In Genesis 18:1-14 we see that Abraham hosted the Lord. He was very hospitable and was too good to them. He brought water and let them washed their feet, and rested under the tree. He offered the best of his calf and prepared a dish before them. In verse 8 we see, “So he took butter and milk and the calf which he had prepared, and set it before them and he stood by them under the tree as they ate.” Lot also hosted the angels of the Lord, In Gen. 19:2-3 we see, “And he said, ‘Here now, my Lords, please turn into your servant’s house and spend the night, and wash your feet then you may raise early and go on your way; And they said, ‘No, but we will spend the night in the open square.’ But he insisted strongly so they turn into him and entered his house. Then he made them a feast, and backed unleavened bread, and they ate.” God warned the Israelites time and again not to despise and neglect strangers because they were once a strangers in the land of Egypt. (Cf. Exo.22:21; Lev.19:32,33; Deu.10:19). We can find ample examples of hospitality in the Bible that will help us find how and why people in the Bible were so hospitable. In the Gospels we see that Jesus said that those who are kind to the poor are kind to him. In Matthew 25:38-40 it says, “And when was it that we saw you as a stranger and welcomed you, or naked and give you clothing? And when was it that we saw you sick or in prison and visited you? And the king will answer them, “Truly I tell you, just as you did it to the least of those who are members of my family, you did it to me.” The New Testament is also, no doubt, full of hospitality to strangers.

Etiquette: We have quite a number of traditions and etiquette that are comparable to the etiquette of the Bible. The Bible wants and teaches us to live in accordance with the Laws and moral traditions that the people of God followed from time to time in history. The Torah teaches the Israelites to live in accordance with the will of God/YHWH. In Luke 2:52 we find that Jesus increased in divine and human favor,. There is a proverb in our tradition that says, “Obedient children deserves lunch.” Therefore, etiquette in our tradition has been placed in high esteem from time immemorial. Some of he etiquette are listed below:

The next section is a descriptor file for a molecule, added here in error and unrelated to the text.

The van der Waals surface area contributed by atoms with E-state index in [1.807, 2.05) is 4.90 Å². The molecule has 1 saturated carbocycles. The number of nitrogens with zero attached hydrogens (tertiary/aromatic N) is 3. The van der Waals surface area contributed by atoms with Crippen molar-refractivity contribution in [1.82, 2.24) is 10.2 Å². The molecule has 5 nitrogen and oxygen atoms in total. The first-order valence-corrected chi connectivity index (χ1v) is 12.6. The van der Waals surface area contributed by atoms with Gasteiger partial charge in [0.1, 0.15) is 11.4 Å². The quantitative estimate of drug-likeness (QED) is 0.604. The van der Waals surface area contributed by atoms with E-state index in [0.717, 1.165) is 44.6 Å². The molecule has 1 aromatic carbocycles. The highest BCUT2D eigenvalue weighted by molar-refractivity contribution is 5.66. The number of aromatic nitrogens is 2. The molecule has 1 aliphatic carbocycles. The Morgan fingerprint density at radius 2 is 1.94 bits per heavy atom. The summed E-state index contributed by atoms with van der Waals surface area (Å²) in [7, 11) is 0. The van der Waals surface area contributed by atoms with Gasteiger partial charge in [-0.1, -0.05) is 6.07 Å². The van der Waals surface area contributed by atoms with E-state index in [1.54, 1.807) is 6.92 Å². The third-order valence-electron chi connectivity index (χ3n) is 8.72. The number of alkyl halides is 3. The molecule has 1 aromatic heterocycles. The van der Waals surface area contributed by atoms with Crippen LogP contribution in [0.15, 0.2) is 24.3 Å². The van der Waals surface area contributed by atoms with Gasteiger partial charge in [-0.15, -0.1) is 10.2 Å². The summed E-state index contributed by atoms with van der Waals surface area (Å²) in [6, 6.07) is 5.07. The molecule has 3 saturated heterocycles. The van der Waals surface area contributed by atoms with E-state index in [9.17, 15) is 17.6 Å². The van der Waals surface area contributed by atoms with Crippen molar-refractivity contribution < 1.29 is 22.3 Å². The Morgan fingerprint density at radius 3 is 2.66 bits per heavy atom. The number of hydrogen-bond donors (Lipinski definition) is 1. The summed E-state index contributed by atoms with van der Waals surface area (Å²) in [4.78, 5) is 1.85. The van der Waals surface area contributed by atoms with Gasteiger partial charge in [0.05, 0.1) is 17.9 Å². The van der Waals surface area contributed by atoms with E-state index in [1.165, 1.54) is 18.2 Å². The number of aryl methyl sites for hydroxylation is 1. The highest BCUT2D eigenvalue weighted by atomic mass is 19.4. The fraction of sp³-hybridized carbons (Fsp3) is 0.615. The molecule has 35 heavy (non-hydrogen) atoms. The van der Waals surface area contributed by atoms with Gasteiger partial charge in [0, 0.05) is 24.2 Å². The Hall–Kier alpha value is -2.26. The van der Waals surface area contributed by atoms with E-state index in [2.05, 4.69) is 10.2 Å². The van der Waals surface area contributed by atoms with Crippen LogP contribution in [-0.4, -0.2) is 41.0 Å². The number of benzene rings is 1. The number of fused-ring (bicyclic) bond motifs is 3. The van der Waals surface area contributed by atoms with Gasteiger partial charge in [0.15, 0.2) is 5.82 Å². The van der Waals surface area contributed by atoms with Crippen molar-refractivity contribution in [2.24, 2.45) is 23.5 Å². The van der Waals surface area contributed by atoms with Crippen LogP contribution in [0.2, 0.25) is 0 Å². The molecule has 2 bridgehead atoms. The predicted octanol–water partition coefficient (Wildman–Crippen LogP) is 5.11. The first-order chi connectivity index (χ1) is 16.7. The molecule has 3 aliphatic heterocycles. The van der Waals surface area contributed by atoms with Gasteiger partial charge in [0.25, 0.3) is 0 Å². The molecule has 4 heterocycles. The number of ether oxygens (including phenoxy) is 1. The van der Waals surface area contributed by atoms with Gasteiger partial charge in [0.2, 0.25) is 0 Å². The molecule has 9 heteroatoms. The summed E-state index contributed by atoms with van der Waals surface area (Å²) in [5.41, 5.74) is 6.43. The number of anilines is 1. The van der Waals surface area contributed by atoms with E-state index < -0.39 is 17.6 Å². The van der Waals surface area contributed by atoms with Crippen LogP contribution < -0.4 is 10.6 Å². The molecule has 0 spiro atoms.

1. In the matter of eating and drinking, , traditionally, “A she-mithun never drinks before a he-mithun” as the guiding principle and this is the rule. So it is gentlemen first, not ladies first. In eating hands are first washed because food is taken with the hand or with fingers dipping into the dishes.

2. Personal age carries high respect. Even in hunting excursions the leader is the oldest member. To discovery an older person is effrontery. The younger person ought to give the elder preference in shares. They have to vacate their seats in favor of the elders. (Cf. Lev.19:32)

3. In a social event or occasion the words of the chief or leader are obeyed respectfully by everyone.

4 Whenever a night or nights are spent in the jungle for some purpose, boys get up early in the morning before the older ones and kept everything ready. They collect firewood, draw water and cook meals.

5. When visiting neighbor’s homes nobody enters without first being aware of what is inside and then entering with respect. If older persons are inside, they are reluctant, to take a seat. It is practice to shut the door when leaving after a visit.

6. Any grown-up visitor is given a mouthful of nicotine water called Tuibuuh, pipe-smoking, etc. as a sign of hospitality and civility.

7. Whenever a housewife lacks vegetables to cook, it is the practice to go to the neighbor and they have to see that she does not return home empty handed.